Unlike homeownership, where the occupancy and use right is vested in title, rental is governed by a contractual agreement – to enter and occupy another person’s property for a stated period according to stated rules – between two private parties, the renter and the landlord.  Though I’m no Constitutional lawyer, as a matter of common sense the landlord should be able to define the rights of occupancy, ingress/ egress, and access to the property, and in tough neighborhood like the Bronx, the landlords overwhelmingly like it:


440 East 182nd Street, Bronx, owned by the Belmont Arthur Avenue Local Development Corp.


Bronx landlord hails stop-by-and-frisk


A South Bronx landlord had nothing but praise yesterday for an NYPD “stop-and-frisk” program that’s under fire from civil-liberties groups.


Consolato “Joe” Cicciu testified the low-income buildings owned by his nonprofit used to be plagued by large groups of young men who blocked the entrances by gathering on the steps and in the vestibules.


Other problems included pools of urine, broken mailboxes and open-air pot smoking, he said.


All these are evidence of the broken-windows effects of property neglect.


But Cicciu, executive director of the Belmont Arthur Avenue Local Development Corp., said the mess had been cleaned up since he enrolled the group’s 70 properties in “Operation Clean Halls.”


280 East 166th Street, Bronx, owned by BAALDC.


The list of BAA LDC properties makes clear that Mr. Cicciu and his non-profit have taken on many of the city’s toughest properties:


For almost 20 years, BAALDC has been involved in a variety of housing initiatives that have helped stabilize not only the Belmont/Arthur Avenue community, but also its adjacent sister communities throughout the Bronx.  … BAALDC is actively involved in building upon prior efforts to both develop and stabilize the housing stock of the community.


An important BAALDC objective is to prevent the deterioration and abandonment of troubled buildings throughout the community. To achieve this objective, BAALDC has become the community leader in anti-abandonment housing programs.


Abandonment is a real risk, because when there is no landlord at all, not only does that building rapidly become a threat to itself, the entire surrounding community is placed at risk.  BAA LDC steps in to stabilize and reoccupy buildings that need it:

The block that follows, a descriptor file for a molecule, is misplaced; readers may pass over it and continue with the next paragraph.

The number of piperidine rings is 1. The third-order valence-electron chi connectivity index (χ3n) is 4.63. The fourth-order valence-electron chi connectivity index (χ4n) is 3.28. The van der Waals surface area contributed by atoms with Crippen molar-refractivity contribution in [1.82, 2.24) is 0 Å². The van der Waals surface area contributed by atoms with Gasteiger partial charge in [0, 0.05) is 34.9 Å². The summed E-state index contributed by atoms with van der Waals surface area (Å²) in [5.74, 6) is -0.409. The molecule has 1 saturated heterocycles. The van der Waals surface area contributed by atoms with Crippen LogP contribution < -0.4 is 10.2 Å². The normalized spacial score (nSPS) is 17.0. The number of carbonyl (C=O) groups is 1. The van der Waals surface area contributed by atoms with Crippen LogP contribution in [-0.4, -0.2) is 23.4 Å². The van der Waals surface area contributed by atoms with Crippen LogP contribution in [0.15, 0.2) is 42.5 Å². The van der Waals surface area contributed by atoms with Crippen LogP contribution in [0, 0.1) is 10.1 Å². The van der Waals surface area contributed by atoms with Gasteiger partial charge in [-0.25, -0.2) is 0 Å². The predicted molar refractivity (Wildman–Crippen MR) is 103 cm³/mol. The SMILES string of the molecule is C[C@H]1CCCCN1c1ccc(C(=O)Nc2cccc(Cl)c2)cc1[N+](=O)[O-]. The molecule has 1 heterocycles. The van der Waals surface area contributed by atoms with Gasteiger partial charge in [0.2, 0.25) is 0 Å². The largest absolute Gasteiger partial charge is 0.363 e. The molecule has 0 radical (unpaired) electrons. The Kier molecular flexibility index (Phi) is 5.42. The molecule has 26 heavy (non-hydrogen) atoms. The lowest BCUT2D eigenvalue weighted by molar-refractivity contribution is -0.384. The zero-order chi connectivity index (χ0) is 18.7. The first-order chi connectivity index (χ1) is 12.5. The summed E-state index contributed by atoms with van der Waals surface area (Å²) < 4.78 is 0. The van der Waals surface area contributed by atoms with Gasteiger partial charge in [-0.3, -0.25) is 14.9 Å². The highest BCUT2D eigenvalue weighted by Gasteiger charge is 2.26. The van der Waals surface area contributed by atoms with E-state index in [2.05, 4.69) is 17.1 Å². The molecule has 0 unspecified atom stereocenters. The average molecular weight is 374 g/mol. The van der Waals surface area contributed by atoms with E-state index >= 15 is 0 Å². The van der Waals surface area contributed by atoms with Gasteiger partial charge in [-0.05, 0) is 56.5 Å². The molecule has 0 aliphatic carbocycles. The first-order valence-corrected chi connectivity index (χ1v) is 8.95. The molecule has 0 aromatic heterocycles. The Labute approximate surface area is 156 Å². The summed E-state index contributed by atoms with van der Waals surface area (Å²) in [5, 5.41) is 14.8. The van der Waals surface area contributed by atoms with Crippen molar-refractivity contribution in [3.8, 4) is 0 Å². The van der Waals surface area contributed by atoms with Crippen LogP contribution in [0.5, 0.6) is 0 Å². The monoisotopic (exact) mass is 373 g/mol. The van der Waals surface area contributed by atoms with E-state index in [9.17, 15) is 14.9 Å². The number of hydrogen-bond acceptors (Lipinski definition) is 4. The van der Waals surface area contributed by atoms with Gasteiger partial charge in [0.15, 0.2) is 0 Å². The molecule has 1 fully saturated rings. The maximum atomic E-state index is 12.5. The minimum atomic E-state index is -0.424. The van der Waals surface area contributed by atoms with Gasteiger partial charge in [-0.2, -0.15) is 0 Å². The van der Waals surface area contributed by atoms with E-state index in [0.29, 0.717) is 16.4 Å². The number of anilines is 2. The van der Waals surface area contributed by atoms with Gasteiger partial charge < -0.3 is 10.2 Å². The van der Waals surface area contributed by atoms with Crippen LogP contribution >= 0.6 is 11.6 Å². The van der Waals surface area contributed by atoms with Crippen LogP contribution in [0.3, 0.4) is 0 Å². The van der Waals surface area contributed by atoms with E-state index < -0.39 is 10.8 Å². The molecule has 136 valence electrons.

Boarded up shells, Morrisania, Bronx, NY


Their tasks include physical inspection of property, facilitating contact and outreach with landlords, disseminating information to residents about housing code violations and enforcement issues and to landlords about financial service available through HPD.


Once BAALDC is improving a property physically, the owner wants to protect it operationally and as a community, so it signed up for Operation Clean Halls:


The voluntary program lets cops patrol privately owned buildings to crack down on drug dealing and other crimes.


As even the NYCLU concedes, the program has been successful for twenty-plus years:

Operation Clean Halls has existed in some form since 1991 with the purported purpose of combating illegal activity in apartment buildings, particularly in high-crime areas.


I struck the NYCLU’s gratuitous and unjustified ‘purported’ – there’s no evidence whatsoever that the program has any purpose other than its stated one. 


In a subset of Clean Halls buildings, police officers conduct regular floor-by-floor sweeps, called vertical patrols, and engage in particularly aggressive stop, question, frisk and arrest practices.


This includes many NYCHA properties, which definitely need improved services.


Guns drawn, Officers Luis Lerebours and Miguel Vargas, both 28, first swept the roof with flashlights, their radios turned low.


The NYPD says these so-called vertical patrols discourage drug dealers from doing business in the buildings and reduce other crimes.


One has to believe they do.


Further up Manida Street at Julio Carballo Fields, the park that also houses the Hunts Point Recreation Center, Frances Rivera, 34, watched her son at play and enjoyed the afternoon weather.


Bronx filmmaker Mark Makowski giving a talk on special effects at Hunts Point


Years ago, she said, she wouldn’t have felt comfortable letting her son play outside.

“I hear Hunts Point is better now,” said Rivera, who moved to the neighborhood 2 ½ years ago. She calls Operation Clean Halls a “nice idea” that can help it stay that way.


Certainly the landlords think so, as with them the program is enormously popular:


Approximately 5,000 privately-owned buildings in the Bronx are enrolled in Operation Clean Halls, according to the City Law Department.


In some Bronx neighborhoods, nearly every private apartment building is enrolled in the program.


Why then is it under challenge?



[Continued tomorrow in Part 2.]